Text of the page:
By Walt Hickey
Thermometers That Make You See Ads
Kinsa makes a web-connected thermometer. They are in roughly 500,000 American households, which is just enough for Kinsa to ascertain illnesses spreading through communities. Naturally, this information is immediately hawked to advertisers, pharmacies and drug manufacturers eager to capitalize on increased or reduced demand on a county-by-county basis. Clorox bought that data and between November 2017 and March 2018 was able to increase consumer interactions with disinfectant ads by 22 percent, according to the company.
The online delivery business is growing 20 percent every year and is forecasted to account for $75.9 billion in merchandise volume by 2022. The largest figure in that market is Grubhub — 52 percent market share — but UberEats is in the game. One innovation? Uber has actually been analyzing areas and figuring out latent demand for, say, a medium-tier burger joint, and then convincing restaurants in the area to make up a new, UberEats-only branding that fills that niche. The future is weird, but also I like medium-tier burgers, so I stand conflicted.
Virginia is for Vapers
Virginia saw a 5 percent drop in cigarette tax revenue between 2016 and 2017, and legislators are considering new levies on vape juice and devices that could reap between $10 million and $40 million for the commonwealth. Tobacco was first taxed in Virginia in 1960 with a 3 cent per pack tax, which dropped to 2.5 cents in 1966, rose to 20 cents per pack in 2004 and 30 cents per pack in 2005, the second-lowest in the country. Right now, the only tax on vapes in Virginia is the social cost of spewing the stench of sticky pineapple-saccharine fog in the Bojangles parking lot.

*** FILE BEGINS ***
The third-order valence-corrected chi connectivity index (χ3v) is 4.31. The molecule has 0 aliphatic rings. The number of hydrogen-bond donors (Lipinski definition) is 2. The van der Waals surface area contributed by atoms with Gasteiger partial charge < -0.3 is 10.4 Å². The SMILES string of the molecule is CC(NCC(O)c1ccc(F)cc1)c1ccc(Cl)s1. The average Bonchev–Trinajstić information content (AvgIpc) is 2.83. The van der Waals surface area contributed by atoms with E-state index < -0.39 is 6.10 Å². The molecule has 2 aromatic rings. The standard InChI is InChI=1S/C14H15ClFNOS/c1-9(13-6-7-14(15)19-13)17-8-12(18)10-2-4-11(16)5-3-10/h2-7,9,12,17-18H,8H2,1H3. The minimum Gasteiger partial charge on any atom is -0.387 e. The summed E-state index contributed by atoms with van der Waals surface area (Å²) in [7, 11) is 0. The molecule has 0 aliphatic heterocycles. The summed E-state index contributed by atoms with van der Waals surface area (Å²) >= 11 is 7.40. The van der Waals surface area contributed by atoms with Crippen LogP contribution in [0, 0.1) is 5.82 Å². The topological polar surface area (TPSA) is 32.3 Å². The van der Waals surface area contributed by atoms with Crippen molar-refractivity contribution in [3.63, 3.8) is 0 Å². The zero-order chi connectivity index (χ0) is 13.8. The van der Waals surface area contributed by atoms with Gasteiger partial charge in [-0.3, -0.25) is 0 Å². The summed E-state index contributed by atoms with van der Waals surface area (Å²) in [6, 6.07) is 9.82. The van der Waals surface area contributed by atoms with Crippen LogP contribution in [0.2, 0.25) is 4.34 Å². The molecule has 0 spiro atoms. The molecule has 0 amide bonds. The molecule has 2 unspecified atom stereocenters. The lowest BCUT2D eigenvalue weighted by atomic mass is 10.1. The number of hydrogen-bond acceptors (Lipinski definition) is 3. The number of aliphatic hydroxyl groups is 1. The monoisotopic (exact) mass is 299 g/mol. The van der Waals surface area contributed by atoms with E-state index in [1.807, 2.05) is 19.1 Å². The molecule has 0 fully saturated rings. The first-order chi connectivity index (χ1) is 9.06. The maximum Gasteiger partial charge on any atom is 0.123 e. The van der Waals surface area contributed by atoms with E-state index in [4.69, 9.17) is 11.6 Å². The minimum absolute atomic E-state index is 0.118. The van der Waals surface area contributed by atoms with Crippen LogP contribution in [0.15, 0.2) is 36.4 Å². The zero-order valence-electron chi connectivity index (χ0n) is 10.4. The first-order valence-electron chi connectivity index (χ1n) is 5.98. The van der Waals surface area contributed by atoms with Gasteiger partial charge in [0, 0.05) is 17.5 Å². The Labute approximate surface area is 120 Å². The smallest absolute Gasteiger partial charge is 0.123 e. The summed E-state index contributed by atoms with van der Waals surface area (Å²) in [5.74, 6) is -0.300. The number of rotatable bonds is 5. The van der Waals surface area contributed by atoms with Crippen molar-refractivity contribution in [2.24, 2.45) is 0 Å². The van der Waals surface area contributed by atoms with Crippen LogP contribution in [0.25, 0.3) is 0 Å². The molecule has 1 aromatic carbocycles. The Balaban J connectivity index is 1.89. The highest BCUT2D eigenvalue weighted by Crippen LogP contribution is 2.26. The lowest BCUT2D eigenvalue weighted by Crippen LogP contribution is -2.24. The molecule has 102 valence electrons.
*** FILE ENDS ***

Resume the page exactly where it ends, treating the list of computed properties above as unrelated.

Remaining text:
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The FDA approved Xofluza, the first new anti-flu pill in 20 years, which treats influenza with a single dose rather than the twice-a-day, five-day regimen of Tamiflu. There are drawbacks — sometimes viruses become less susceptible to the new treatment — but especially in uncomplicated pediatric flu cases the pill could be huge. There were 900,000 hospitalizations in the 2017-2018 flu season and 183 pediatric deaths.
Sagrada Familia, the iconic and incomplete basilica in Barcelona, has been under construction since 1882, but has been doing so off the books and is finally working to get its permits in order. Over the course of 10 years the basilica will pay the city €36 million to make good on 136 years of construction work without a proper building permit. This sends a distinct lesson to any other would-be builders who seek to subvert Spanish authorities: literally just wait a hundred years, it’s not a big deal. Also, it helps to become a UNESCO-listed culturally important tourist attraction.
Apple and Samsung saw European justice come much sooner for their mistakes, as the smartphone makers are being fined €10 million and €5 million respectively by Italy stemming from an investigation launched in January. This follows allegations that smartphone software updates had a negative effect on performance and slowed down older phones in an attempt to encourage consumers to buy a new phone. Each was hit with the maximum €5 million fine, but Apple got another €5 million fine for failing to inform customers about battery maintenance and replacement in iPhones. More than 60 U.S. class-action suits about iPhone slowings have been consolidated into a single suit in California, while France’s watchdog is mounting a similar probe and has the power to fine up to 5 percent of annual turnover.
Yahoo, which lost 200 million people’s account data in burglaries in 2013 and 2014 and didn’t disclose that fact until 2016, has also finagled its preferred slap on the wrist. The company — since stripped down and sold for parts to a telecom — will pay $50 million in damages and offer credit-monitoring services to those affected. Three billion Yahoo accounts were hit by hackers, but the settlement covers just a billion of those accounts held by an estimated 200 million people in the U.S. and Israel. Account holders get $25 per hour for time spent dealing with Yahoo’s foul up, and those with documented losses can ask for up to $375.
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